Masking: None (Open Label)
Primary Purpose: Supportive Care
Official Title: Lifestyle and Empowerment Techniques in Survivorship of Gynecologic Oncology
Actual Study Start Date : November 18, 2019
Estimated Primary Completion Date : December 31, 2024
Estimated Study Completion Date : December 31, 2030


Arm Intervention/treatment
Experimental: Intervention arm
New follow-up model
Other: LETSGO follow-up
Nurse-led follow-up in 50% of the consultations Access to the LETSGO-app

No Intervention: Control arm
Usual care



Primary Outcome Measures :
  1. Patients' score on the Health Education Impact Questionnaire (HEI-Q) [ Time Frame: Assessed right after initial treatment, and 3, 6, 12, 24 and 36 months after treatment ]
    Evaluating the immediate effects of self-management interventions in cancer follow-up. It contains the following domains: Health-directed activities, Positive and active engagement in life, Emotional distress, Constructive attitudes and approaches, Self-monitoring and insight, Skill and technique acquisition, Social integration and support, Health service navigation. Individuals are asked to indicate their level of agreement with 42 statements across the eight domains on four-point Likert scales (1 "strongly disagree" to 4 "Strongly agree"). Higher scores indicate greater performance of specific self-management behaviors. Higher scores on the emotional well-being domain denote higher levels of negative affect. Data from each domain will be used individually and the results reported as mean domain score. The primary outcome is the change of the insight subscale scores of the HEI-Q from right after treatment (baseline) to 12 months after treatment.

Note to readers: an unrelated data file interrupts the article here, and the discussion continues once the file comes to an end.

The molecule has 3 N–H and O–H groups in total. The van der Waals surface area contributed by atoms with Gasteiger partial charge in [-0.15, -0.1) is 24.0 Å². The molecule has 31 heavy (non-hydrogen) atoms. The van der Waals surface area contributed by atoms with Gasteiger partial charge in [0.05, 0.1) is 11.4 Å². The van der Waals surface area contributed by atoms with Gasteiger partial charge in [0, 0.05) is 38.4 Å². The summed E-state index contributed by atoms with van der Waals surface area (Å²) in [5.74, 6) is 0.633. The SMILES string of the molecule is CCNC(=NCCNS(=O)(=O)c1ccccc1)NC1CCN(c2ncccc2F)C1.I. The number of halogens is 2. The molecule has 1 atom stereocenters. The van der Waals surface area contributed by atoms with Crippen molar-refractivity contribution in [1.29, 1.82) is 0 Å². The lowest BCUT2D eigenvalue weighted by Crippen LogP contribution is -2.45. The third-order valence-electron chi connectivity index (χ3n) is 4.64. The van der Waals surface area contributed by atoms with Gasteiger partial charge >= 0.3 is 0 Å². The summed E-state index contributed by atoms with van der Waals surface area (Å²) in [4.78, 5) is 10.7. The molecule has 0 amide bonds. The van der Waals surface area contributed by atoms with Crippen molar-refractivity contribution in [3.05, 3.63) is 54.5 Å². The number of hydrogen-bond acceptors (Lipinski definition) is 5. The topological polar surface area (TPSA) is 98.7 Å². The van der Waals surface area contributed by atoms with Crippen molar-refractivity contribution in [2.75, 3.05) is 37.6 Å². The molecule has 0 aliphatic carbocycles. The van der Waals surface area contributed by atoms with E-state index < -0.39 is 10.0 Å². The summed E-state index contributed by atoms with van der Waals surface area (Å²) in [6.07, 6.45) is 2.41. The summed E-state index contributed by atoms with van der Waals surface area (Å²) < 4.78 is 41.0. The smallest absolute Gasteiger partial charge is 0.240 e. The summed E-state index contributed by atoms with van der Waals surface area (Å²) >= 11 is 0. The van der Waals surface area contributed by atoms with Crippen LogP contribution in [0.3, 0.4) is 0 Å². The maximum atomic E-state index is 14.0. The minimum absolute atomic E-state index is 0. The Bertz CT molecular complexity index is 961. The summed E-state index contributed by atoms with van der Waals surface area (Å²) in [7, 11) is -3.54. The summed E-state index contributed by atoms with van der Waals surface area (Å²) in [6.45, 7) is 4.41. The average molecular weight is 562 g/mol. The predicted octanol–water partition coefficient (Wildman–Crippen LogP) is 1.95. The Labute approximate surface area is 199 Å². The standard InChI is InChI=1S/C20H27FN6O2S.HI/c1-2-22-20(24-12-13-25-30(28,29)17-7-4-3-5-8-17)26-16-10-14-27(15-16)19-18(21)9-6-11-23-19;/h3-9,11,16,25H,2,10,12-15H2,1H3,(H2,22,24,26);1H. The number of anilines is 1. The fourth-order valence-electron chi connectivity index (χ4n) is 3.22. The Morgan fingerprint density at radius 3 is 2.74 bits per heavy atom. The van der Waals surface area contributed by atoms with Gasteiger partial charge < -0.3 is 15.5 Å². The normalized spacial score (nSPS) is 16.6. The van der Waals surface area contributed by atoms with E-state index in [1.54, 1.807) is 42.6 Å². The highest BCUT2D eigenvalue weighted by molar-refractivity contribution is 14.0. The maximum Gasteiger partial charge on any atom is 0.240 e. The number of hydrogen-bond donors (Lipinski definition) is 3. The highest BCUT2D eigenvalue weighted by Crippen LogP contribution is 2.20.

Secondary Outcome Measures :
  1. Patients' score on the European Organisation for Research and Treatment of Cancer Quality of Life Questionnaire Core 30 (EORTC QLQ-C30), measuring ´Health related quality of life (HRQL) [ Time Frame: Questionnaires are administered at end of treatment, 3, 6, 12, 24 and 36 months after treatment, respectively ]
    The EORTC QLQ-C30 uses for the questions 1 to 28 a 4-point scale. The scale scores from 1 to 4: 1 ("Not at all"), 2 ("A little"), 3 ("Quite a bit") and 4 ("Very much"). Half points are not allowed. For the raw score, lower scored are considered a better outcome. The EORTC QLQ-C30 uses for the questions 29 and 30 a 7-points scale. The scale scores from 1 to 7: 1 ("very poor") to 7 ("excellent"). Half points are not allowed. Firstly, raw score has to be calculated with mean values. Afterwards linear transformation is performed Higher transformed scores are considered a better outcome. We will analyze change in Global Health Status and other subscales of the C30 questionnaire from end of treatment to 12, 24 and 36 months, respectively.

  2. Change adherence to physical activity recommendations [ Time Frame: Change from baseline to 12, 24 and 36 months after completion of primary treatment ]
    Physical activity level recorded objectively with an activity monitor. Daily steps recorded by the activity device will be averaged over the time periods between patient visits, with days of zero daily steps excluded from the average. The data will be recoded into 10-min epochs of moderate-to-vigorous physical activity.

  3. Physical activity goals [ Time Frame: Change from baseline to 12, 24 and 36 months after completion of primary treatment ]
    The investigators have developed an app where the participants may choose activity goals. Number and type of goals will be reported with descriptive statistics.

  4. Changes in physical activity level based on International Physical Activity Questionnaire - Short Form (IPAQ) [ Time Frame: Change from baseline to 12, 24 and 36 months after completion of primary treatment ]